Sunday, 4 June 2017

The Avenger by Thomas De Quincey 6

The Avenger by Thomas De Quincey

At first, and perhaps to the last, I pitied him exceedingly. But my pity soon ceased to be mingled with respect. Before the arrival of Mr. Wyndham he had shown himself generous, indeed magnanimous. But never was there so painful an overthrow of a noble nature as manifested itself in him. I believe that he had not himself suspected the strength of his passion; and the sole resource for him, as I said often, was to quit the city--to engage in active pursuits of enterprise, of ambition, or of science. But he heard me as a somnambulist might have heard me--dreaming with his eyes open.

Sometimes he had fits of reverie, starting, fearful, agitated; sometimes he broke out into maniacal movements of wrath, invoking some absent person, praying, beseeching, menacing some air-wove phantom; sometimes he slunk into solitary corners, muttering to himself, and with gestures sorrowfully significant, or with tones and fragments of expostulation that moved the most callous to compassion. Still he turned a deaf ear to the only practical counsel that had a chance for reaching his ears. Like a bird under the fascination of a rattlesnake, he would not summon up the energies of his nature to make an effort at flying away.

"Begone, while it is time!" said others, as well as myself; for more than I saw enough to fear some fearful catastrophe. "Lead us not into temptation!" said his confessor to him in my hearing (for, though Prussians, the Von Harrelsteins were Roman Catholics), "lead us not into temptation!--that is our daily prayer to God. Then, my son, being led into temptation, do not you persist in courting, nay, almost tempting temptation.

Try the effects of absence, though but for a month." The good father even made an overture toward imposing a penance upon him, that would have involved an absence of some duration. But he was obliged to desist; for he saw that, without effecting any good, he would merely add spiritual disobedience to the other offenses of the young man. Ferdinand himself drew his attention to THIS; for he said: "Reverend father! do not you, with the purpose of removing me from temptation, be yourself the instrument for tempting me into a rebellion against the church. Do not you weave snares about my steps; snares there are already, and but too many." The old man sighed, and desisted.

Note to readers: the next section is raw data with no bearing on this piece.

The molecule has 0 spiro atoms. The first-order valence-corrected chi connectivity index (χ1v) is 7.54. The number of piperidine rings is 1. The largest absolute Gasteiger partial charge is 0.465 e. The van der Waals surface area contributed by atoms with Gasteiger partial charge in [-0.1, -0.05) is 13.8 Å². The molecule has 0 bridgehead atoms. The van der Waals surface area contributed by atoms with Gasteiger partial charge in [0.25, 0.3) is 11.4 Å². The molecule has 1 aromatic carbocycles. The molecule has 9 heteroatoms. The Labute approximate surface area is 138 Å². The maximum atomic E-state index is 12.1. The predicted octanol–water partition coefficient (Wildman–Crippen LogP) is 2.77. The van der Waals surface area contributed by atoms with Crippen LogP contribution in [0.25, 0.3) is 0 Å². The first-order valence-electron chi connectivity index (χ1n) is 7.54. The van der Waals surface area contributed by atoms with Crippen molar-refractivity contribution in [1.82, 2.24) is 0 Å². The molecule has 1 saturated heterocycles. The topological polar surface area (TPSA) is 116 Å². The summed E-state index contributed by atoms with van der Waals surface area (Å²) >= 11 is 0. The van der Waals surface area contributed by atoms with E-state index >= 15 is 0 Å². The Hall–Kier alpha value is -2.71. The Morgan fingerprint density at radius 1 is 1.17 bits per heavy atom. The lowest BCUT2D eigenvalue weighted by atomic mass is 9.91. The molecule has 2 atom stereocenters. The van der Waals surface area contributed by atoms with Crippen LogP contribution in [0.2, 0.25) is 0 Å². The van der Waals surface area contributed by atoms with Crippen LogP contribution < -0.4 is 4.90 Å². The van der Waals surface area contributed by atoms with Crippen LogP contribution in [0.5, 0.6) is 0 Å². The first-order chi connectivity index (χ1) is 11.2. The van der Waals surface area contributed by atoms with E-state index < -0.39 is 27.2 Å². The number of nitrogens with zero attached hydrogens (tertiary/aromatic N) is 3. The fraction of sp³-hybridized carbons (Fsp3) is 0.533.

Then came--But enough! From pity, from sympathy, from counsel, and from consolation, and from scorn--from each of these alike the poor stricken deer "recoiled into the wilderness;" he fled for days together into solitary parts of the forest; fled, as I still hoped and prayed, in good earnest and for a long farewell; but, alas! no: still he returned to the haunts of his ruined happiness and his buried hopes, at each return looking more like the wreck of his former self; and once I heard a penetrating monk observe, whose convent stood near the city gates: "There goes one ready equally for doing or suffering, and of whom we shall soon hear that he is involved in some great catastrophe--it may be of deep calamity--it may be of memorable guilt."

So stood matters among us. January was drawing to its close; the weather was growing more and more winterly; high winds, piercingly cold, were raving through our narrow streets; and still the spirit of social festivity bade defiance to the storms which sang through our ancient forests. From the accident of our magistracy being selected from the tradesmen of the city, the hospitalities of the place were far more extensive than would otherwise have happened; for every member of the corporation gave two annual entertainments in his official character.

And such was the rivalship which prevailed, that often one quarter of the year's income was spent upon these galas. Nor was any ridicule thus incurred; for the costliness of the entertainment was understood to be an expression of OFFICIAL pride, done in honor of the city, not as an effort of personal display. It followed, from the spirit in which these half-yearly dances originated, that, being given on the part of the city, every stranger of rank was marked out as a privileged guest, and the hospitality of the community would have been equally affronted by failing to offer or by failing to accept the invitation.

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